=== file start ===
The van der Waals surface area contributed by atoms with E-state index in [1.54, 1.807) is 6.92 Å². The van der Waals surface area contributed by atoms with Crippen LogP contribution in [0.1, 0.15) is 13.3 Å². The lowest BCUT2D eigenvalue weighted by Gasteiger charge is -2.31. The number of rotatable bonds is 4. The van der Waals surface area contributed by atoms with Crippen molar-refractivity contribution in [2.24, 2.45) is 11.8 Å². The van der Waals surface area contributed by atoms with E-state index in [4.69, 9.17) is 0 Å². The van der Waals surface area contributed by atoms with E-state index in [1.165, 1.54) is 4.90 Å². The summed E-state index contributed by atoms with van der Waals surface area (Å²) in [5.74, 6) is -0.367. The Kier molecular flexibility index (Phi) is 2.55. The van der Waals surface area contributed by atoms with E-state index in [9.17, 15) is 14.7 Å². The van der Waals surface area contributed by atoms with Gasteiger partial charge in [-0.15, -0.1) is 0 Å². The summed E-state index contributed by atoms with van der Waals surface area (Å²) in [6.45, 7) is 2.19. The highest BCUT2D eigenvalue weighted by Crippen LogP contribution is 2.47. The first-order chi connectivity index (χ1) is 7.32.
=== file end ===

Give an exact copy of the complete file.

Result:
The van der Waals surface area contributed by atoms with E-state index in [1.54, 1.807) is 6.92 Å². The van der Waals surface area contributed by atoms with Crippen LogP contribution in [0.1, 0.15) is 13.3 Å². The lowest BCUT2D eigenvalue weighted by Gasteiger charge is -2.31. The number of rotatable bonds is 4. The van der Waals surface area contributed by atoms with Crippen molar-refractivity contribution in [2.24, 2.45) is 11.8 Å². The van der Waals surface area contributed by atoms with E-state index in [4.69, 9.17) is 0 Å². The van der Waals surface area contributed by atoms with E-state index in [1.165, 1.54) is 4.90 Å². The summed E-state index contributed by atoms with van der Waals surface area (Å²) in [5.74, 6) is -0.367. The Kier molecular flexibility index (Phi) is 2.55. The van der Waals surface area contributed by atoms with E-state index in [9.17, 15) is 14.7 Å². The van der Waals surface area contributed by atoms with Gasteiger partial charge in [-0.15, -0.1) is 0 Å². The summed E-state index contributed by atoms with van der Waals surface area (Å²) in [6.45, 7) is 2.19. The highest BCUT2D eigenvalue weighted by Crippen LogP contribution is 2.47. The first-order chi connectivity index (χ1) is 7.32.